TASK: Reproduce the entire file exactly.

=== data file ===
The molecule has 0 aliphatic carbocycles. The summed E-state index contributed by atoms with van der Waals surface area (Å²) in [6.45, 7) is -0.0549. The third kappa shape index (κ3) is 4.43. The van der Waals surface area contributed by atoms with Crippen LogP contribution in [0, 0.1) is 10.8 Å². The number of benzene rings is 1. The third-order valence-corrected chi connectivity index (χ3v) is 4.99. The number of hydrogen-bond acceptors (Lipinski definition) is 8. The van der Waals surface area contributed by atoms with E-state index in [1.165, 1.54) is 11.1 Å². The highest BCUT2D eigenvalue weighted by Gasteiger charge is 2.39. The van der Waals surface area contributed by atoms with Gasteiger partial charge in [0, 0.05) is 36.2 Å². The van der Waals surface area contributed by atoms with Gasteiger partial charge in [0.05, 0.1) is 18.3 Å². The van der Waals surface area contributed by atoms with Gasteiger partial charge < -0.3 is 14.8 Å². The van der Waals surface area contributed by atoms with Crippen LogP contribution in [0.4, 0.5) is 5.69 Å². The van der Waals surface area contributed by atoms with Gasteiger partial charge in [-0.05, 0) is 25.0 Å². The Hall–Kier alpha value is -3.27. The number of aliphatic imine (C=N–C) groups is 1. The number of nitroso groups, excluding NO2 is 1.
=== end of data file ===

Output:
The molecule has 0 aliphatic carbocycles. The summed E-state index contributed by atoms with van der Waals surface area (Å²) in [6.45, 7) is -0.0549. The third kappa shape index (κ3) is 4.43. The van der Waals surface area contributed by atoms with Crippen LogP contribution in [0, 0.1) is 10.8 Å². The number of benzene rings is 1. The third-order valence-corrected chi connectivity index (χ3v) is 4.99. The number of hydrogen-bond acceptors (Lipinski definition) is 8. The van der Waals surface area contributed by atoms with E-state index in [1.165, 1.54) is 11.1 Å². The highest BCUT2D eigenvalue weighted by Gasteiger charge is 2.39. The van der Waals surface area contributed by atoms with Gasteiger partial charge in [0, 0.05) is 36.2 Å². The van der Waals surface area contributed by atoms with Gasteiger partial charge in [0.05, 0.1) is 18.3 Å². The van der Waals surface area contributed by atoms with Gasteiger partial charge < -0.3 is 14.8 Å². The van der Waals surface area contributed by atoms with Crippen LogP contribution in [0.4, 0.5) is 5.69 Å². The van der Waals surface area contributed by atoms with Gasteiger partial charge in [-0.05, 0) is 25.0 Å². The Hall–Kier alpha value is -3.27. The number of aliphatic imine (C=N–C) groups is 1. The number of nitroso groups, excluding NO2 is 1.